March 13, 2015

Procedural victory in Beach & Bluff Conservancy v. City of Solana Beach & California Coastal Commission

By Procedural victory in Beach & Bluff Conservancy v. City of Solana Beach & California Coastal Commission

Good news. We obtained a victory this week in our lawsuit challenging the City of Solana Beach’s unlawful restrictions on seawalls and coastal homeowners’ property rights. The City and the Commission filed demurrers to our complaint, asserting that our case should not move forward because of alleged, fundamental procedural flaws. The court rejected all of their arguments and overruled the demurrers. As a result, our case can now move forward for a hearing on the merits of our claims.

The case began back in 2013 when the City, under pressure from the Commission, adopted a coastal land use plan containing unlawful and unconstitutional restrictions on coastal property owners’ ability to protect their property from erosion by building seawalls. The plan also calls for the “phasing out” of private beach stairways in favor of public ones, and contains various other troubling restrictions on Solana Beach residents’ ability to use and enjoy their property.

Our lawsuit argues that these restrictions violate the Coastal Act. For example, the Act mandates seawalls be allowed where they are required to protect property from erosion. Therefore, the City may not impose onerous and arbitrary restrictions on that right. It also argues that some of the policies violate the unconstitutional conditions doctrine under the Fifth Amendment. As established in Nollan v. California Coastal Commission and Koontz v. St. Johns River Water Management District, conditions attached to land use permits are only constitutional where they mitigate—in nature and extent—for the negative impacts of the property’s use on the public. The Solana Beach land use plan does not follow that rule. For example, one of the policies we challenge states that if you need a permit from the Commission to do anything on your property, you must forever waive your right to get a seawall in the future, should you ever need one. Such a condition violates the Nollan/Koontz rule by imposing a condition regardless of the impacts of an individual’s use of property on the public.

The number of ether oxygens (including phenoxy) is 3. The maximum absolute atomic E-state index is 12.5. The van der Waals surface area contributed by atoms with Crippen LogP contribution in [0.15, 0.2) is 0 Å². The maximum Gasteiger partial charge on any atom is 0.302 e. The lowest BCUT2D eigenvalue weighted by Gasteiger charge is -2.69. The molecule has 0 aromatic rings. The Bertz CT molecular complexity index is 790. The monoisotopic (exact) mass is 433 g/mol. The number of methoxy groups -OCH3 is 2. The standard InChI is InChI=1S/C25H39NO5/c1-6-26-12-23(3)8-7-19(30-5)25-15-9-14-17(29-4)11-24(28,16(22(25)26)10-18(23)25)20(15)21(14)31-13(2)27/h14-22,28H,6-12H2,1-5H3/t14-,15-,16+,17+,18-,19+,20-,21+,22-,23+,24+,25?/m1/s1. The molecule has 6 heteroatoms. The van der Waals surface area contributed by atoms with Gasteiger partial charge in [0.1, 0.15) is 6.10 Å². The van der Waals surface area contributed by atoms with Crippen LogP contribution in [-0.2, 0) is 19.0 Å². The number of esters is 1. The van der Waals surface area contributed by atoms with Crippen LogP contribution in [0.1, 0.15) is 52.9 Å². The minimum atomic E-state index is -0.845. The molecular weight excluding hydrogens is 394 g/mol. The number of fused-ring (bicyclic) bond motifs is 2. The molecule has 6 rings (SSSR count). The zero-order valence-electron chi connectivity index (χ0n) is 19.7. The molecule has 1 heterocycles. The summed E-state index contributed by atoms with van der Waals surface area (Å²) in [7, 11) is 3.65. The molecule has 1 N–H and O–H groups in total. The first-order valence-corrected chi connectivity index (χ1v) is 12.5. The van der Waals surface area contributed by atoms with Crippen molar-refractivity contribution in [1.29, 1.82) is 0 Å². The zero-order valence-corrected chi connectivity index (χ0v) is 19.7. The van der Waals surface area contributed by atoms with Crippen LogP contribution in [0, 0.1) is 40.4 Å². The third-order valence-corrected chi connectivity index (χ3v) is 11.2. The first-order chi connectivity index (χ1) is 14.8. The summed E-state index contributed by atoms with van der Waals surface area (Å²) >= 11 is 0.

Having defeated the City’s and the Commission’s demurrers, we now await their Answers to our Complaint. We are one important step closer to vindicating the rights of Solana Beach residents.

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Beach and Bluff Conservancy v. City of Solana Beach

The City of Solana Beach enacted regulations to prohibit beachfront owners from building retention walls or other protective structures to safeguard their homes from erosion unless they agreed to grant public access to their property. The regulations also require homeowners to grant public access as a condition for a permit to repair damaged staircases that provide beach access from their homes. A coalition of homeowners challenged the regulations as violating the California Coastal Act and the constitutional prohibition on takings without just compensation. The San Diego County Superior Court invalidated the regulations to the extent they required public access as a condition for protecting existing homes or repairing existing staircases, but refused to invalidate the regulations as applied to future development.

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